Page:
Professional Sales

What does it take to become a professional in selling? More than most people are willing to give. There is a difference between selling and becoming a  professional salesman. Professionals take selling seriously.

It’s not “just a job” for a pro, it is more than that.

All the real salespeople I have known had a genuine desire to succeed. They quickly determined where their skills were lacking and then took steps to correct and improve.

The Top 20%

The top 20% make 80% of the sales in an organization. My experience as a salesman and a Sales Manager bears this out. If you want to be considered a professional, you must strive for the top 20% in your organization. Amateurs settle for average.

The top 20% act with integrity and take pride in their work. They take the extra time to stay up to date in their industry. They work on their profession of sales. They develop habits that allow them to succeed.

What does it take to succeed at this level?

  • Study your craft of sales
  • Read books on sales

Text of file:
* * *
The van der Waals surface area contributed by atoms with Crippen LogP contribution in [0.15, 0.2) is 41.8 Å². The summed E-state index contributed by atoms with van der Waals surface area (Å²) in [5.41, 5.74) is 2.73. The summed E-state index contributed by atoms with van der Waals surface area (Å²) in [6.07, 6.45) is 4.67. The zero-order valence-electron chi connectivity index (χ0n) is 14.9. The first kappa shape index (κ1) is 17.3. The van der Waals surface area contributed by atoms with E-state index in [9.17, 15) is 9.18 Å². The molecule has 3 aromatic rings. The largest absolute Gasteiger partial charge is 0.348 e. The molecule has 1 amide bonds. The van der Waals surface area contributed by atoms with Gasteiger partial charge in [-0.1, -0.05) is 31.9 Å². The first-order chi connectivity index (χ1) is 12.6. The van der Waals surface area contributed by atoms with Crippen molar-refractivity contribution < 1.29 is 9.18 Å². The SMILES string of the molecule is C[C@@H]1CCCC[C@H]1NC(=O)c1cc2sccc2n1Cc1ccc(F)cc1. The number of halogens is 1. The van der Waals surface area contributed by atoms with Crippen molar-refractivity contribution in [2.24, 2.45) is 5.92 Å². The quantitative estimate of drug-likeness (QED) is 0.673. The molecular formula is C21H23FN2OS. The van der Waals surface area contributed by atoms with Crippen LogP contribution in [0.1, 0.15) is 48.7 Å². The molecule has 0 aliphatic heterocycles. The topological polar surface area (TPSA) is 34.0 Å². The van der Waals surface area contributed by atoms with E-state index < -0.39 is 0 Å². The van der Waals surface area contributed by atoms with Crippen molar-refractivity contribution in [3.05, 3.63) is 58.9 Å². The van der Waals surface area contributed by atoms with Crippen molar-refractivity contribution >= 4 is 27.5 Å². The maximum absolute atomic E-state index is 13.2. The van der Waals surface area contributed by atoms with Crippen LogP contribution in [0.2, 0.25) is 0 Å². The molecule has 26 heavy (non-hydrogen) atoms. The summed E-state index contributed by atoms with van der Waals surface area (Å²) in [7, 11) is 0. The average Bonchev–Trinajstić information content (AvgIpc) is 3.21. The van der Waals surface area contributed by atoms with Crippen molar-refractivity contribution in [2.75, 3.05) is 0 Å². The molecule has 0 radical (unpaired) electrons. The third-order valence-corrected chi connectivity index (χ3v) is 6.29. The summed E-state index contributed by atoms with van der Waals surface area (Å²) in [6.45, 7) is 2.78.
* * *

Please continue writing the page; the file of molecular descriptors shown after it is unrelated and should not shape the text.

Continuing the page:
• Watch videos on sales and training
  • Take courses in subjects that apply
  • Listen to sales podcasts and tapes
  • Attend sales and motivation conferences
  • Form a Master Mind group
  • Hire a coach

Now that you are a member of the 20% club, you need to step up to the next goal. The top 20% should be the first goal, but not the end game.

The Top 4%

The top 20% of the top 20% are the most professional of all. This usually takes the additional desire to achieve the best. It is not easy to reach this distinguished level but it’s a worthy pursuit.

Think about it. This group is 4 out of every 100 salespeople. It is such a small percentage because it is the hardest to break into.

Attaining this level makes you part of a very elite group. It is the pinnacle of the profession made up of people that never have to worry about a job. Companies are seeking these people and recruiters look for them. The 4% are the best.

How Can You Get There?

It is a simple 5-step process. Simple in form, but difficult in implementation.

  1. Determine you want it enough
  2. Develop a plan